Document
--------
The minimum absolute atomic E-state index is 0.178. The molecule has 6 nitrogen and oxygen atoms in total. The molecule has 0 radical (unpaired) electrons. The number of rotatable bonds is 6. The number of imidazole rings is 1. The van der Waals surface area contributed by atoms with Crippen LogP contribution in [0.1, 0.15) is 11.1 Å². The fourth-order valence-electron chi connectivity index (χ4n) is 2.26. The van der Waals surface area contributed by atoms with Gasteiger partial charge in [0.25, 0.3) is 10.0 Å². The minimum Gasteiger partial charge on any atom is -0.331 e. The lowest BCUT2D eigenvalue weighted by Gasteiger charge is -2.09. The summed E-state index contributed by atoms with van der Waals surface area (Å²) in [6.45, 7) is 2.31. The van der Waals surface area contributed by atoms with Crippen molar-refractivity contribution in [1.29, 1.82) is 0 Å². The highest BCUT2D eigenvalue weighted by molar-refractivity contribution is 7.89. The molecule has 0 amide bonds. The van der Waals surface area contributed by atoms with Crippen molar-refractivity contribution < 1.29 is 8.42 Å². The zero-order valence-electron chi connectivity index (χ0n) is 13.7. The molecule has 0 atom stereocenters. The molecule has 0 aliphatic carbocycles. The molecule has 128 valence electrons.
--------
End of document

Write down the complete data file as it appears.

The minimum absolute atomic E-state index is 0.178. The molecule has 6 nitrogen and oxygen atoms in total. The molecule has 0 radical (unpaired) electrons. The number of rotatable bonds is 6. The number of imidazole rings is 1. The van der Waals surface area contributed by atoms with Crippen LogP contribution in [0.1, 0.15) is 11.1 Å². The fourth-order valence-electron chi connectivity index (χ4n) is 2.26. The van der Waals surface area contributed by atoms with Gasteiger partial charge in [0.25, 0.3) is 10.0 Å². The minimum Gasteiger partial charge on any atom is -0.331 e. The lowest BCUT2D eigenvalue weighted by Gasteiger charge is -2.09. The summed E-state index contributed by atoms with van der Waals surface area (Å²) in [6.45, 7) is 2.31. The van der Waals surface area contributed by atoms with Crippen molar-refractivity contribution in [1.29, 1.82) is 0 Å². The highest BCUT2D eigenvalue weighted by molar-refractivity contribution is 7.89. The molecule has 0 amide bonds. The van der Waals surface area contributed by atoms with Crippen molar-refractivity contribution < 1.29 is 8.42 Å². The zero-order valence-electron chi connectivity index (χ0n) is 13.7. The molecule has 0 atom stereocenters. The molecule has 0 aliphatic carbocycles. The molecule has 128 valence electrons.